So for those that pay the least bit of attention to what I paint, you may have noticed that I paint mostly Ral Partha figures, which is a brand I really do enjoy quite a lot. I've been painting figures for their online catalogue for a number of years, and I just recently tried my hand at my first little tutorial, which was posted over at their site. If you are at all curious, you could find it here:
It is by no means the end-all, be-all of painting eyes, but just shows the way I typically approach painting eyes with four recent examples of figures that I've done. I think it almost feels like a WIP for four different figures. So anyways, have a look, hope you enjoy it, and hopefully somebody somewhere can get a little bit of eye-painting inspiration!
EDITED: I tried to fix the pics since the originals were on photobucket. Apologies if they're a bit off!
Ok, face painters! Have you always wondered how to get nice smooth skin blend? I'm going to do my best to take you step by step through a face. I could probably be persuaded to also move on to other skin areas, but let's start simple. Now, while snapping photos I realized this blending is not going to be as neat and clean as I usually like it because the photoing process did interfere with a few layers. But, we'll get it smooth in the end! Are you ready?!
First things first: A large model, to better illustrate what we're doing! And our materials.
We have Yephima, cloud giantess, a W&N #2, and RMS paint! I used fair skin as my flesh color, and I'm going to shade with porcelain rose and spattered crimson and highlight with pure white. This should give us a nice warm flesh tone. I'll also use walnut brown on the eyes. After snapping this, I also realized I wanted blue eyes- so I added ashen blue for the iris. Porcelain is a retired color. You can sub punk rock pink or just mix spattered with white and it'll work just fine. But I had it, and I like it, and if I keep using it, maybe reaper will bring it back!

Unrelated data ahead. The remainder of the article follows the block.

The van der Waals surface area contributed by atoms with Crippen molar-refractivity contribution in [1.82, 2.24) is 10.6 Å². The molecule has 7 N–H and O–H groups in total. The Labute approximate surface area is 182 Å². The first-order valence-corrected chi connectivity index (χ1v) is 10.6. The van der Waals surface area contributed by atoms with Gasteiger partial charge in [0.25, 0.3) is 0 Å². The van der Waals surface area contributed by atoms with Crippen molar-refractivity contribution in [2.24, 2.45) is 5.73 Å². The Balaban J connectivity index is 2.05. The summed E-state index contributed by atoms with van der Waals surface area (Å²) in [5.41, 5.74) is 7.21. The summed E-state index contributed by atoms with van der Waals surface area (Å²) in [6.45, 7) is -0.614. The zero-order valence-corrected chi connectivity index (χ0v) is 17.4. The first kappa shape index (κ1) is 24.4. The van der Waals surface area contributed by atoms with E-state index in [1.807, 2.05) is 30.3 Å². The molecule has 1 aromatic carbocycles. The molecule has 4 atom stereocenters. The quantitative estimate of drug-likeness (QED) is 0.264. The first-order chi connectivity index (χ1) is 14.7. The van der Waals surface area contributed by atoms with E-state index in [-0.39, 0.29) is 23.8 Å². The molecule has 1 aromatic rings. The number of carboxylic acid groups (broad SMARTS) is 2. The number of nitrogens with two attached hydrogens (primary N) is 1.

1. Step 1: basecoat the face with fair skin.
Hey! My model has a little face blemish! Oh no! What can I do to fix this? Never fear, face painters! Just take a little bit of brush-on sealer and cover the blemish with a nice layer, and it will smooth out. You can then put another layer of basecoat on top. I did a total of 3 layers of flesh, mainly because I forgot to wash this model and I had some adherence issues on the chest.
2. Step 2: The eyes!
Line with walnut. Doesn't have to be perfect. You can always touch up with flesh. Paint the sclera white. Pure white probably isn't as good as linen or leather white, but I'm trying to limit our palette. Add the iris- ashen blue, as you can see. Here's where we pick the direction of gaze and try to make the eye "look" in the same direction. Takes some practice to figure our what works and what you like. Again, if paint goes where you don't want it, just touch up. Hmmn... I could have sworn I took one with just the blue... at any rater, after the blue is down add the walnut brown pupil. Then dot the pupil with white. Sorry, that back eye is hard to see. Usually there's an easy eye and a hard eye. Some people start with the hard eye. I start with the easy eye, so at least one will look the way I want!
3. Step 3: Breathe. Don't forget to breath again now that the eyes are done!
4. Step 4: Shading.
This is a lot messier because I'm pausing to photo- sorry! First I lay down a thin glaze of spattered crimson all the way to the edge of the walnut, then clean the brush and just smooth the edge out using a damp brush and some feathering type strokes. Thin is better. See how nice and translucent this layer is? You can easily see the flesh underneath.
I went back in with a thin glaze of my flesh to reclaim some of that cheekbone from the shadow. Then proceeded to put some crimson on the side of the nose and smooth it out.
I really tried to catch each specific step. But- you can see how thin the layer is, then how it smooths with a damp brush. I usually do a few layers of this and reclaim my flesh with a thin glaze if I feel I have too much shadow tone. The crimson will mesh nicely with the walnut so that it looks like she has nice intense Maybelline lashes! Er- probably don't want quite this much contrast with a male face. If I were doing this on a male model, I'd pick something like ruddy brown to line the eyes.